Of Monsters and Men
Rapport pg 102
The flipside of Intimidation, this is the ability to talk with people in a friendly way and make a good impression, perhaps convincing them to see your side of things. Use this skill whenever you want to communicate without an implicit threat. Characters with high Rapport include politicians, diplomats, entertainers, and priests. Rapport is the fallback social skill: while Empathy, Deceit and Intimidation have fairly specific applications, Rapport
covers everything else.
When a character first meets an extra, the Story Teller may call for a quick Rapport roll to determine the impression the character makes. The extra’s opinion of the character will fall into a narrow band: neutral, mildly positive or mildly negative. Stronger opinions – friendliness, love, hate, etc – are based on existing knowledge of the person, and are unlikely to change simply from meeting them. If the Story Teller needs to determine the extra’s opinion on the fly, roll a die and gauge the reaction from the result (1-2: negative, 3-4: neutral or 5-6: positive).
The player can simply accept this reaction, or try and turn on the charm to improve it, rolling Rapport against the extra’s Resolve (Mediocre by default). Use any shifts to improve the reaction by one step (negative to neutral, neutral to positive). If the extra’s defence roll generates spin, the reaction gets one step worse. If the player gains spin himself, it might be grounds for reversing negative to positive (or extremely negative to, say, merely suspicious), unless the extra has a strong reason not to change his mind.
Consider the consequences of an extra’s reactions to characters: maybe they’ll provide extra help translating into a bonus on a skill check, or maybe (if the reaction is negative) they’ll turn up later as an enemy – possibly a significant one.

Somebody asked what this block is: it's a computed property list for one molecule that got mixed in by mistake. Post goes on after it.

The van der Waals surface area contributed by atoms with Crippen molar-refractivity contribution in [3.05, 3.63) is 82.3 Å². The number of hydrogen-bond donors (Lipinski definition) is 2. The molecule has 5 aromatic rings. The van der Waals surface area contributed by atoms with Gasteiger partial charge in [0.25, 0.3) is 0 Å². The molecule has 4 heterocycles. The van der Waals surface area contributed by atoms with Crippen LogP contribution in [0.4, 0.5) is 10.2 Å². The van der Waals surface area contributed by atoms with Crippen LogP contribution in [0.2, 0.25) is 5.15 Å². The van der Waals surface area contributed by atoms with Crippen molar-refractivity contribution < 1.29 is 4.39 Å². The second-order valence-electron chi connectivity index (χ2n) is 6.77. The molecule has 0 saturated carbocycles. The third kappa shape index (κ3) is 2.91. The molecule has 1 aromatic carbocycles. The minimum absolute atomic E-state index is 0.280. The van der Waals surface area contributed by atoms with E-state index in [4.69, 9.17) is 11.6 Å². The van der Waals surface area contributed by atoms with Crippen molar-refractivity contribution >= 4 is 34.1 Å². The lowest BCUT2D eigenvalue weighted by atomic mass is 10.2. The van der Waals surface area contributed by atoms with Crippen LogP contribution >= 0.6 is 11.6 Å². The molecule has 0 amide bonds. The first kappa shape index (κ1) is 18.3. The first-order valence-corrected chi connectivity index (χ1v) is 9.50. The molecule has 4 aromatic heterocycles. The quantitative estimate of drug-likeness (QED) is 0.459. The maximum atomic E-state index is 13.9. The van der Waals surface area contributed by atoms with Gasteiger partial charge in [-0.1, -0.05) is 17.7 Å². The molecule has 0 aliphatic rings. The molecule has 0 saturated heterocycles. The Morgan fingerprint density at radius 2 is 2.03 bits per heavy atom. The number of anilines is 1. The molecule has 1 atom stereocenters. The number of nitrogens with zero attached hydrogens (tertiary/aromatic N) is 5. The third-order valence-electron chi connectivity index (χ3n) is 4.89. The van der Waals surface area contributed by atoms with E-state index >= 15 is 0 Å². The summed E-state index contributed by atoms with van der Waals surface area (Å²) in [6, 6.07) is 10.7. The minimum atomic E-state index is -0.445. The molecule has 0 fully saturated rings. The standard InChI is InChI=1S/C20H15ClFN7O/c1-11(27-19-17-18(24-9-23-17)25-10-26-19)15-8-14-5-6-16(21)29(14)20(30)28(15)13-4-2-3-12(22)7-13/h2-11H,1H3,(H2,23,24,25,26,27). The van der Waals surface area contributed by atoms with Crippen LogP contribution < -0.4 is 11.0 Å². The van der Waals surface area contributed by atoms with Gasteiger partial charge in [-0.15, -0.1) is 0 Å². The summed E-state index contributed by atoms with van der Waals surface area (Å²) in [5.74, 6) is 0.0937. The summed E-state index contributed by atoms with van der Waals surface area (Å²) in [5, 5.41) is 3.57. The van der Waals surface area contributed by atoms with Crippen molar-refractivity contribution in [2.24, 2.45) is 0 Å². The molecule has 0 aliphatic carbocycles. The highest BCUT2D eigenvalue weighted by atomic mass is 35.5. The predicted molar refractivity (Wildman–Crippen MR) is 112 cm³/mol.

Rapport controls the face the character shows the world, including what they don’t show. When a character uses Empathy to get a read on someone, it’s opposed by Rapport.
A character wishing to reveal nothing uses Rapport as a full defence, for a +2 bonus. The full defence is obvious: the character is wiping all emotion off his face. The character must also be aware someone’s trying to read him. If the character’s trying to look like he’s not actively fighting the read, or isn’t aware of it, then it’s not a full defence, and he doesn’t get the +2.
Characters skilled in Rapport can control which part of their personality they show to others, appearing to open up while guarding their deepest secrets. Since true things are still revealed, this isn’t an inherently deceptive action. A character opening up defends against an Empathy read with Rapport as usual: if his opponent succeeds with at least one shift, he finds something out; if not, he still discovers an aspect, but one of the defending character’s choosing, which can be something the other character already knows about.
Opening Up can stonewall someone without the obvious poker face of Closing Down.